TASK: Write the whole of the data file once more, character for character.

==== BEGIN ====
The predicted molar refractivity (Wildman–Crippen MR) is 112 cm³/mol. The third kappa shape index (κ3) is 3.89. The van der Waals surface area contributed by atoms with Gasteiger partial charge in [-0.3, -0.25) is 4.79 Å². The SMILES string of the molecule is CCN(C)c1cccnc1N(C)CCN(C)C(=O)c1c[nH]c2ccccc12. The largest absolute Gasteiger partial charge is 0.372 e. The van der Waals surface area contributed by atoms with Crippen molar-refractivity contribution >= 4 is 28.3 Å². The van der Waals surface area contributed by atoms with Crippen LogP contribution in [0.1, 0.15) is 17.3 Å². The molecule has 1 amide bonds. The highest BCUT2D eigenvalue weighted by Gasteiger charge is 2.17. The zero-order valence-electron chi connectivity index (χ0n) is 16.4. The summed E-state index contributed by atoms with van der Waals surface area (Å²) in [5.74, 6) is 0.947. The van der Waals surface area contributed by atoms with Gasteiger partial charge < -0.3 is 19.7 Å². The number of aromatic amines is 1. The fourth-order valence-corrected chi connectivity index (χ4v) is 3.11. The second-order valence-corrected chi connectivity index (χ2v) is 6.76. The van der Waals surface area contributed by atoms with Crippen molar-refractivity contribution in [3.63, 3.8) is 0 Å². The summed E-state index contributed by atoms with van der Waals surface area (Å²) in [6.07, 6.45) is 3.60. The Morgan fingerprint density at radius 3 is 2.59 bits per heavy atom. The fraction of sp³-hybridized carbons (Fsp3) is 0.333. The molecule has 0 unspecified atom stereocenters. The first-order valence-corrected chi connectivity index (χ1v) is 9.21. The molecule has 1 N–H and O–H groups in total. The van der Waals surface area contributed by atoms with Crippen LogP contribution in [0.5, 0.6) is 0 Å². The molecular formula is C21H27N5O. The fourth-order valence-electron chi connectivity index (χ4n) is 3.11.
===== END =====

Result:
The predicted molar refractivity (Wildman–Crippen MR) is 112 cm³/mol. The third kappa shape index (κ3) is 3.89. The van der Waals surface area contributed by atoms with Gasteiger partial charge in [-0.3, -0.25) is 4.79 Å². The SMILES string of the molecule is CCN(C)c1cccnc1N(C)CCN(C)C(=O)c1c[nH]c2ccccc12. The largest absolute Gasteiger partial charge is 0.372 e. The van der Waals surface area contributed by atoms with Crippen molar-refractivity contribution >= 4 is 28.3 Å². The van der Waals surface area contributed by atoms with Crippen LogP contribution in [0.1, 0.15) is 17.3 Å². The molecule has 1 amide bonds. The highest BCUT2D eigenvalue weighted by Gasteiger charge is 2.17. The zero-order valence-electron chi connectivity index (χ0n) is 16.4. The summed E-state index contributed by atoms with van der Waals surface area (Å²) in [5.74, 6) is 0.947. The van der Waals surface area contributed by atoms with Gasteiger partial charge < -0.3 is 19.7 Å². The number of aromatic amines is 1. The fourth-order valence-corrected chi connectivity index (χ4v) is 3.11. The second-order valence-corrected chi connectivity index (χ2v) is 6.76. The van der Waals surface area contributed by atoms with Crippen molar-refractivity contribution in [3.63, 3.8) is 0 Å². The summed E-state index contributed by atoms with van der Waals surface area (Å²) in [6.07, 6.45) is 3.60. The Morgan fingerprint density at radius 3 is 2.59 bits per heavy atom. The fraction of sp³-hybridized carbons (Fsp3) is 0.333. The molecule has 0 unspecified atom stereocenters. The first-order valence-corrected chi connectivity index (χ1v) is 9.21. The molecule has 1 N–H and O–H groups in total. The van der Waals surface area contributed by atoms with Crippen LogP contribution in [0.5, 0.6) is 0 Å². The molecular formula is C21H27N5O. The fourth-order valence-electron chi connectivity index (χ4n) is 3.11.